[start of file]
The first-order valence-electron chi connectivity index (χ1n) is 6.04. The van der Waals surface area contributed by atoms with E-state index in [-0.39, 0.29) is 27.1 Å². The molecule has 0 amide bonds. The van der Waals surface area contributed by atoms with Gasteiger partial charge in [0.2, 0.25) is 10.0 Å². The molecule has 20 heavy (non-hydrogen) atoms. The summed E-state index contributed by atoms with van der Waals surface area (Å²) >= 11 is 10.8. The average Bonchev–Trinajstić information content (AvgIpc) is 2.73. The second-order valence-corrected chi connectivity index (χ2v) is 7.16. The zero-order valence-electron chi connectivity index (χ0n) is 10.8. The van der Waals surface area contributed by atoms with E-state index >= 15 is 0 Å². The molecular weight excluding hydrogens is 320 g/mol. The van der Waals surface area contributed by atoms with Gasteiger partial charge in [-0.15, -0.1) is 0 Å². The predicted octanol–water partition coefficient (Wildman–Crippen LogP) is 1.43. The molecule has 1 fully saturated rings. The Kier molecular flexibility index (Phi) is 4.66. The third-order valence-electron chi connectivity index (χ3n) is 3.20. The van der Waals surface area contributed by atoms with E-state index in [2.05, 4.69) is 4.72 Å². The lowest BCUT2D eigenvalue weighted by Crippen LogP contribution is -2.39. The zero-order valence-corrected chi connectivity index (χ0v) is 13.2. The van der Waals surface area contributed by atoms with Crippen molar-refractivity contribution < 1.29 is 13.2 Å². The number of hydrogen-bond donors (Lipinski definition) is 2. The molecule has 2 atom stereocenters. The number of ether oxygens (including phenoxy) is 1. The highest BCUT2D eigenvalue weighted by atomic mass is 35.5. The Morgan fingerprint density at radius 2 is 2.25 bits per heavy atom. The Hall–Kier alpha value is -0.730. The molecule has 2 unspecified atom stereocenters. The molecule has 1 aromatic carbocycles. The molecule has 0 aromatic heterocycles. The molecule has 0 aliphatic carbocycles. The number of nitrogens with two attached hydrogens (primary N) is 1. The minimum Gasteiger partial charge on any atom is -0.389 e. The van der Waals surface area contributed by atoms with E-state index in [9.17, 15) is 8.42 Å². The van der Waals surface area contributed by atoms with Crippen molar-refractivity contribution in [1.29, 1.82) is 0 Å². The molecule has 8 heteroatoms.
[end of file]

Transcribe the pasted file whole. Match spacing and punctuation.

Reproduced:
The first-order valence-electron chi connectivity index (χ1n) is 6.04. The van der Waals surface area contributed by atoms with E-state index in [-0.39, 0.29) is 27.1 Å². The molecule has 0 amide bonds. The van der Waals surface area contributed by atoms with Gasteiger partial charge in [0.2, 0.25) is 10.0 Å². The molecule has 20 heavy (non-hydrogen) atoms. The summed E-state index contributed by atoms with van der Waals surface area (Å²) >= 11 is 10.8. The average Bonchev–Trinajstić information content (AvgIpc) is 2.73. The second-order valence-corrected chi connectivity index (χ2v) is 7.16. The zero-order valence-electron chi connectivity index (χ0n) is 10.8. The van der Waals surface area contributed by atoms with E-state index >= 15 is 0 Å². The molecular weight excluding hydrogens is 320 g/mol. The van der Waals surface area contributed by atoms with Gasteiger partial charge in [-0.15, -0.1) is 0 Å². The predicted octanol–water partition coefficient (Wildman–Crippen LogP) is 1.43. The molecule has 1 fully saturated rings. The Kier molecular flexibility index (Phi) is 4.66. The third-order valence-electron chi connectivity index (χ3n) is 3.20. The van der Waals surface area contributed by atoms with E-state index in [2.05, 4.69) is 4.72 Å². The lowest BCUT2D eigenvalue weighted by Crippen LogP contribution is -2.39. The zero-order valence-corrected chi connectivity index (χ0v) is 13.2. The van der Waals surface area contributed by atoms with Crippen molar-refractivity contribution < 1.29 is 13.2 Å². The number of hydrogen-bond donors (Lipinski definition) is 2. The molecule has 2 atom stereocenters. The number of ether oxygens (including phenoxy) is 1. The highest BCUT2D eigenvalue weighted by atomic mass is 35.5. The Morgan fingerprint density at radius 2 is 2.25 bits per heavy atom. The Hall–Kier alpha value is -0.730. The molecule has 2 unspecified atom stereocenters. The molecule has 1 aromatic carbocycles. The molecule has 0 aromatic heterocycles. The molecule has 0 aliphatic carbocycles. The number of nitrogens with two attached hydrogens (primary N) is 1. The minimum Gasteiger partial charge on any atom is -0.389 e. The van der Waals surface area contributed by atoms with E-state index in [9.17, 15) is 8.42 Å². The van der Waals surface area contributed by atoms with Crippen molar-refractivity contribution in [1.29, 1.82) is 0 Å². The molecule has 8 heteroatoms.